To be fair, I love Copenhagen and everything about it. When I grow up, I want to retire there. It’s that boss level. So I’m well chuffed to present The Interbeing and their second album Among the Amorphous (Longbranch) It’s bitchin’ on a whole ‘nother level! No lie. Among the Amorphous is industrial metal. It’s brutal and loud and oh so deliciously heavy. You can’t help but headband while you listen to it. Continue reading
Whatever is in the water in Iceland it should really be bottled and sold, as the island nation has been a hot bed for stunning and captivating music for a number of years. From the likes of Sigur Ros to more recently Solstafir pushing through their extreme metal underground roots to become rock mainstay, the wealth of talent coming from that corner of the Atlantic Ocean has proven particularly rich. Another addition to that list is genre melders Agent Fresco, who really are progressive with a capital P.
Five years from their debut, the sophomore release Destrier (Long Branch) comes on the back of great hardship for frontman and composer Arnor Dan Arnason, in which time he faced a late night attack which left him with a broken eye socket and emotional scars. With this comes an understandably melancholic tone throughout, as Arnason seemingly bears his pain clearly in public view, built on the conceptual idea of the medieval warhorse that bears the album’s title.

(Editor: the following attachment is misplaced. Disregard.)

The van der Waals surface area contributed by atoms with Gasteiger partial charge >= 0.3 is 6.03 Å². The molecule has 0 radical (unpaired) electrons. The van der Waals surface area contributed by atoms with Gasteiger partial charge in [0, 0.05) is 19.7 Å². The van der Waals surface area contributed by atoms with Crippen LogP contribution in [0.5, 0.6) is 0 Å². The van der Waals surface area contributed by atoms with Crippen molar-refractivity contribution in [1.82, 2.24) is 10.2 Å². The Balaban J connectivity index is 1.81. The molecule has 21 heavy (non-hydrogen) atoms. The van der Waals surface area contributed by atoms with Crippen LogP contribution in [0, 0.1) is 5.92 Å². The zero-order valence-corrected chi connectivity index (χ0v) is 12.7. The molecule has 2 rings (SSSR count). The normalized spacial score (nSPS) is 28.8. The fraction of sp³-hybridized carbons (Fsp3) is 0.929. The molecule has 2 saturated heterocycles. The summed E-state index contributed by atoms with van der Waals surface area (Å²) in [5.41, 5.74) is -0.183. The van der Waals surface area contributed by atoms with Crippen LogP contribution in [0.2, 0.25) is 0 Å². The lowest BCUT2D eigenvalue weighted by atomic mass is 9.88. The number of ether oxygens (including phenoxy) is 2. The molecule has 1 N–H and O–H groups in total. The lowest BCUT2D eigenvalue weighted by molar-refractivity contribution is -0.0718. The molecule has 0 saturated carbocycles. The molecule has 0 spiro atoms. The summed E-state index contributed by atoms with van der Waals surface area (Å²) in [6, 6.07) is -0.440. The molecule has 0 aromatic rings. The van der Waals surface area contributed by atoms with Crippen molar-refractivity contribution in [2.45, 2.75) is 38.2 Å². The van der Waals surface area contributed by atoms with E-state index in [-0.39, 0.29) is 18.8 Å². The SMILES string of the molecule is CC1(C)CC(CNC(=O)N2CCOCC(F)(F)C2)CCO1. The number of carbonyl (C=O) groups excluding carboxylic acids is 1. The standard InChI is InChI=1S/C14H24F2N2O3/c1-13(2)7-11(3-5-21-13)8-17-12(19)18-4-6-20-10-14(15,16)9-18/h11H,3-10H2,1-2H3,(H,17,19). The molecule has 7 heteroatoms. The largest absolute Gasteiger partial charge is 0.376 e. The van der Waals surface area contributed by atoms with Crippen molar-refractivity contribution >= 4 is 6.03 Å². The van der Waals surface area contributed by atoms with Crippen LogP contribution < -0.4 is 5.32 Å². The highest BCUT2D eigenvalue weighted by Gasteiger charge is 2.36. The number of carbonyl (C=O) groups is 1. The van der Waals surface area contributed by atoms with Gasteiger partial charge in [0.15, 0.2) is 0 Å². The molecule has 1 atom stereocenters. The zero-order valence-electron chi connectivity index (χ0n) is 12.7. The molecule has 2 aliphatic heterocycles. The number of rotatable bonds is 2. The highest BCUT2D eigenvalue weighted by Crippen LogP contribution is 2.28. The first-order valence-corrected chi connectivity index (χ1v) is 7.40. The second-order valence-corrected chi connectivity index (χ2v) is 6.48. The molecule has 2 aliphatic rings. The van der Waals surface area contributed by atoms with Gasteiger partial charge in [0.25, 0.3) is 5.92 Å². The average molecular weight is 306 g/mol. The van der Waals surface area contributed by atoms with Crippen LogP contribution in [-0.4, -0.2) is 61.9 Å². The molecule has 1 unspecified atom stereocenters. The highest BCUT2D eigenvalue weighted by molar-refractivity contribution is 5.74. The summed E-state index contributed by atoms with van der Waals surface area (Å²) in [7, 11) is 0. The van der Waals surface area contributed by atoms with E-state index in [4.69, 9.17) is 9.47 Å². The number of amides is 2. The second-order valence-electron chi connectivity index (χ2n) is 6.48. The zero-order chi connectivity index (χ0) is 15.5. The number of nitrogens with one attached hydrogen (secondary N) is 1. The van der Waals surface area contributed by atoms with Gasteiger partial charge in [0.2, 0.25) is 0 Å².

Musically it continues their trend of mind-boggling diversity which proves both complex but flowing and memorable, as it draws from a hugely diverse range of influences and styles. From comparisons to the likes of some contemporary Prog/Prog metal acts to signs of pop, indie rock, math rock and even shades of electronica, Destrier showcases a stunning range, but manages to do so with perfect cohesion and fluidity. Everything feels naturally embedded whilst all the while contributing to Agent Fresco’s core sound.
Produced in the wake of hardship and despair, Destrier is a magnificent effort that displays the pain behind it whilst simultaneously showing apparent light and positivity creeping through at times. With such a range of sonic influences at work Destrier is a genuinely rich and rewarding release which reveals more and more with each lesson, and one that actually proves definitely progressive.